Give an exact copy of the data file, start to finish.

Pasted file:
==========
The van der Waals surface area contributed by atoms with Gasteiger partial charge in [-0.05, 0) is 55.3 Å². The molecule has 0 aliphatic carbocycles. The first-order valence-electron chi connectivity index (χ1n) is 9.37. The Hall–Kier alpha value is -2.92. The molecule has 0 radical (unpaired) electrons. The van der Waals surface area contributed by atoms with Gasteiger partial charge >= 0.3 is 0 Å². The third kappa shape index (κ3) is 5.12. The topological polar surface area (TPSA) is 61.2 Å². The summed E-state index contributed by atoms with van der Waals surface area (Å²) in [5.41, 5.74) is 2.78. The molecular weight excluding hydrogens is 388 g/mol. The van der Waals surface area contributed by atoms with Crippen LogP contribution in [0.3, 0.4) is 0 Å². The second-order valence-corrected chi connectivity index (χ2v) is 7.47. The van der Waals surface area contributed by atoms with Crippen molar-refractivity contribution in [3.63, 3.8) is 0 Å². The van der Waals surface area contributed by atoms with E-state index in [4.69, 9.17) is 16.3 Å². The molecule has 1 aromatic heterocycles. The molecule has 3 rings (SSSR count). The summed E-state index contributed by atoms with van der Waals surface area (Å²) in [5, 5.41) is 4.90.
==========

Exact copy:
The van der Waals surface area contributed by atoms with Gasteiger partial charge in [-0.05, 0) is 55.3 Å². The molecule has 0 aliphatic carbocycles. The first-order valence-electron chi connectivity index (χ1n) is 9.37. The Hall–Kier alpha value is -2.92. The molecule has 0 radical (unpaired) electrons. The van der Waals surface area contributed by atoms with Gasteiger partial charge >= 0.3 is 0 Å². The third kappa shape index (κ3) is 5.12. The topological polar surface area (TPSA) is 61.2 Å². The summed E-state index contributed by atoms with van der Waals surface area (Å²) in [5.41, 5.74) is 2.78. The molecular weight excluding hydrogens is 388 g/mol. The van der Waals surface area contributed by atoms with Crippen LogP contribution in [0.3, 0.4) is 0 Å². The second-order valence-corrected chi connectivity index (χ2v) is 7.47. The van der Waals surface area contributed by atoms with Crippen molar-refractivity contribution in [3.63, 3.8) is 0 Å². The van der Waals surface area contributed by atoms with E-state index in [4.69, 9.17) is 16.3 Å². The molecule has 1 aromatic heterocycles. The molecule has 3 rings (SSSR count). The summed E-state index contributed by atoms with van der Waals surface area (Å²) in [5, 5.41) is 4.90.